US police bust largest stock market fraud

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Prosecutors in New York revealed last night that they had cracked the biggest securities fraud in United States history, ending a massive stock market scam controlled by the Mafia.

Prosecutors in New York revealed last night that they had cracked the biggest securities fraud in United States history, ending a massive stock market scam controlled by the Mafia.

No fewer than 120 defendants are cited in the case, most of whom had been rounded up and arrested by last night.

The defendants are accused of using a variety of means tomanipulate stock prices for enormous financial gain. Their tactics includedtraditional "boiler-room" techniques, in which stocks are punted at excessive values by telephone and financial websites.

The US attorney Mary Jo White told a crammed press conference in lower Manhattan: "We are announcing today the largest securities fraud take-down in history." The charges range from racketeering to using bribery, extortion and even solicitation to murder.

Never before in the United States has such a large number of individuals been taken into custody in a day for a financial crime - and rarely for any crime. While some are well-known Mafia associates, others had been seen as upstanding members of the community.

Those dragged from their homes and offices included members of the five New York crime "families", some 57 licensed and unlicensed stockbrokers and advisers, union officials, a hedge fund manager, a former New York detective and 30 officers of publicly traded companies whose shares were linked to the scams.

The investigation, according to the FBI assistant director Barry Mawn, had "uncovered once again La Cosa Nostra's efforts to infiltrate the securities markets".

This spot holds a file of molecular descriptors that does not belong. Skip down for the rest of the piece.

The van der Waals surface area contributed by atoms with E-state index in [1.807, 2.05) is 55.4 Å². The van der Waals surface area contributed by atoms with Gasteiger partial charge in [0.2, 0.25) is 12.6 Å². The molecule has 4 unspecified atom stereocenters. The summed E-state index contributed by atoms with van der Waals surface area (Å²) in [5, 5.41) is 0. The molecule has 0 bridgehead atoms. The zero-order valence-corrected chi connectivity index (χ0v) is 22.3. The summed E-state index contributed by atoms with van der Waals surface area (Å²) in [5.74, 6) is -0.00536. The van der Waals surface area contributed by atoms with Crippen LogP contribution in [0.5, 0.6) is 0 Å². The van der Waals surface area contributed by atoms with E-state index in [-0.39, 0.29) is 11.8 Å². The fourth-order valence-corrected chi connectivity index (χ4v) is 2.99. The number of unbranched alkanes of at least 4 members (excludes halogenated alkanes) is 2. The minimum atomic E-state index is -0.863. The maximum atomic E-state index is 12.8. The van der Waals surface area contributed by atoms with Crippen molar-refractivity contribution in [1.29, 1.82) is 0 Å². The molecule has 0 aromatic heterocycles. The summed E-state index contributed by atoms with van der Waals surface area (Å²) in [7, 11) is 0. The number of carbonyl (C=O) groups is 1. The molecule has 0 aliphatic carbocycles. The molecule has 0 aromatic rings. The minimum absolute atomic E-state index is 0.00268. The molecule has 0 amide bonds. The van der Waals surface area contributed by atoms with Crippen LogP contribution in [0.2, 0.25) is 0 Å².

The court documents accuse leading members of the Colombo and Bonanno crime families of recruiting help from the three remaining Mafia clans in New York, to run the stock schemes. They exerted control over scores of brokers in the financial district, forcing them to manipulate stock prices either by offering financial incentives or threatening them with violence or death. In some cases, the prosecutors said, the main players in the operation had control over entire departments in unsuspecting Wall Street firms.

Mr Mawn said: "No matter what market the mob tries to infiltrate, from the fish market to the stock market, the methods it uses are always the same; violence and the threat of violence." The prosecutors offer proof that as traditional areas of profit have been closed to it by tougher law enforcement, the Mafia has turned to Wall Street in search of new opportunities. The court papers said one of the scam's tactics was to lie to investors that certain stocks were in new dot.com firms when they were not. Mafia infiltration of the stock world has already caught the imagination of directors in the film Boiler Room and the television series The Sopranos.

The Mafia clans ran an outwardly respectable bank in lower Manhattan called the DMN Capital Investment Bank. Ms White said the activities of those accused had cost the scheme's victims around $50m.

Rudolph Giuliani, New York's mayor, promised yesterday to investigate claims that police officers stood by as several women were attacked in broad daylight in Central Park on Sunday evening, by assailants who ripped their clothes from them. Public shock over the attacks continued to grow yesterday. By last night, 24 women had filed complaints of assault.

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